After blogger Rafael Martinez Alequin filed a lawsuit against the city of New York, Mayor Michael Bloomberg's crew responded by allowing certain online journalists can get press passes and enter the city's restricted areas.
According to the New York Observer, in order for an online reporter to obtain a press pass, they will have to meet certain standards.
According to a release from City Hall: "an applicant must show that he or she has covered, in person, six news events where the City has restricted access, within the two-year period preceding the application. In addition to employees of traditional news gathering organizations, the new rules cover self-employed newspersons and other individuals who gather and report the news. The new press card will be issued every two years."
More from the announcement from City Hall, posted by the Observer:
A press card allows its bearer, with the approval of police, to cross certain barriers established by the City at news events. Many non-City entities also rely on the City press card to distinguish who is a member of the media.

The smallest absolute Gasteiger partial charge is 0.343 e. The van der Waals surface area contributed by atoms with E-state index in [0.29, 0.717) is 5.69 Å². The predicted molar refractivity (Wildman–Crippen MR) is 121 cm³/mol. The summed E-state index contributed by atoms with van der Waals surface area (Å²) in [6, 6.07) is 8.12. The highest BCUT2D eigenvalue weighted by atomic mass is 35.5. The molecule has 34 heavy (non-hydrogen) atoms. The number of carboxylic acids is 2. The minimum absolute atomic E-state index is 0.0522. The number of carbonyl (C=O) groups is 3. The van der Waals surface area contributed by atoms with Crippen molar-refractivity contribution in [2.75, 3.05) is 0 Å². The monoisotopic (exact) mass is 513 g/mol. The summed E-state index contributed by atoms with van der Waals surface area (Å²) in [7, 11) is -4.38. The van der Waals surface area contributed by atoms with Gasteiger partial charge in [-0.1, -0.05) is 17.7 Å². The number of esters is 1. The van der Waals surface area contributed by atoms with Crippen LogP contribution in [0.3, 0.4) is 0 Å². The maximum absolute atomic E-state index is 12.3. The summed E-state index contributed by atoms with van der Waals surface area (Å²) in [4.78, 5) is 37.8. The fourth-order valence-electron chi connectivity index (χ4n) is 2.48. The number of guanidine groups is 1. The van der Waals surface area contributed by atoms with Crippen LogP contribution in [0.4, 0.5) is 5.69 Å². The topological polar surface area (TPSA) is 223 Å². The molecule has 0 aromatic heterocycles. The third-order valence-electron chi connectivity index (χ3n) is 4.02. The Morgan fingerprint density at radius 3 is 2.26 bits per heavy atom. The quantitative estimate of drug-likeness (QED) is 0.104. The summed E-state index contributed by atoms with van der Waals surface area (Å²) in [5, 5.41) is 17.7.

The proposed rules continue the issuance of “reserve cards” that allow news organizations to credential a reporter for a specific assignment. The proposal also provides for the continuation of the issuance of a “single event press card” which will be available to journalists who have pre-registered and need the credentials to cover a single event. The reserve card and the single event card eliminate the “chicken or the egg” problem that exists for a prospective press card applicant who has not yet covered, in person, six news events.
The proposed rules allow for the creation of a press card, reserve card, and single event card, eliminating the “Press Identification Card.”
A public comment period on the proposed new rules begins today and extends through April 7, 2010. On that day, a hearing on the rules, open to the public, will be held at Police Headquarters in Lower Manhattan.